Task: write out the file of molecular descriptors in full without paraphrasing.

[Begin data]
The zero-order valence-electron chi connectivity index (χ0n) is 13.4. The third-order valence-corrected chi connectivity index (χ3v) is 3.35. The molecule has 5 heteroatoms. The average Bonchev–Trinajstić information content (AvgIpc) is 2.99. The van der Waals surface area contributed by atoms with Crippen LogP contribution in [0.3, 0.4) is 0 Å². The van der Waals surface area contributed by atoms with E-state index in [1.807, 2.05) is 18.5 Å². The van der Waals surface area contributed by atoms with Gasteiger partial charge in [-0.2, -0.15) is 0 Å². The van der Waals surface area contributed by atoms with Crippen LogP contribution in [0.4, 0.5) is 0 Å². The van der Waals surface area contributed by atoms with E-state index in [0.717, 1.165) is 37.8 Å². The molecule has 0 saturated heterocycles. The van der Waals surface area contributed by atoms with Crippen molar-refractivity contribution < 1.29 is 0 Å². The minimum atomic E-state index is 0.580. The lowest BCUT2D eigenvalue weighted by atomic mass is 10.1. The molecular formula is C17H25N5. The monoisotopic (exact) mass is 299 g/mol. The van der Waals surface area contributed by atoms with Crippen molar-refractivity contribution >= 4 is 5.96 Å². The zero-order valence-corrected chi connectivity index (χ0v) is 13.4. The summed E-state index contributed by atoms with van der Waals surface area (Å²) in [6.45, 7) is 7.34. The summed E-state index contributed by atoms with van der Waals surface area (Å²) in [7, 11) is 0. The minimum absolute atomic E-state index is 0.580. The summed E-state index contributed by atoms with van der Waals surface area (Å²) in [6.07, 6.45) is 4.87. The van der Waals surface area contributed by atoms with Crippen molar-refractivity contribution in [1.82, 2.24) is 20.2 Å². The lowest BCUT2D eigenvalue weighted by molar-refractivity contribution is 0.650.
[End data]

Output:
The zero-order valence-electron chi connectivity index (χ0n) is 13.4. The third-order valence-corrected chi connectivity index (χ3v) is 3.35. The molecule has 5 heteroatoms. The average Bonchev–Trinajstić information content (AvgIpc) is 2.99. The van der Waals surface area contributed by atoms with Crippen LogP contribution in [0.3, 0.4) is 0 Å². The van der Waals surface area contributed by atoms with E-state index in [1.807, 2.05) is 18.5 Å². The van der Waals surface area contributed by atoms with Gasteiger partial charge in [-0.2, -0.15) is 0 Å². The van der Waals surface area contributed by atoms with Crippen LogP contribution in [0.4, 0.5) is 0 Å². The van der Waals surface area contributed by atoms with E-state index in [0.717, 1.165) is 37.8 Å². The molecule has 0 saturated heterocycles. The van der Waals surface area contributed by atoms with Crippen molar-refractivity contribution < 1.29 is 0 Å². The minimum atomic E-state index is 0.580. The lowest BCUT2D eigenvalue weighted by atomic mass is 10.1. The molecular formula is C17H25N5. The monoisotopic (exact) mass is 299 g/mol. The van der Waals surface area contributed by atoms with Crippen molar-refractivity contribution >= 4 is 5.96 Å². The zero-order valence-corrected chi connectivity index (χ0v) is 13.4. The summed E-state index contributed by atoms with van der Waals surface area (Å²) in [6.45, 7) is 7.34. The summed E-state index contributed by atoms with van der Waals surface area (Å²) in [7, 11) is 0. The minimum absolute atomic E-state index is 0.580. The summed E-state index contributed by atoms with van der Waals surface area (Å²) in [6.07, 6.45) is 4.87. The van der Waals surface area contributed by atoms with Crippen molar-refractivity contribution in [1.82, 2.24) is 20.2 Å². The lowest BCUT2D eigenvalue weighted by molar-refractivity contribution is 0.650.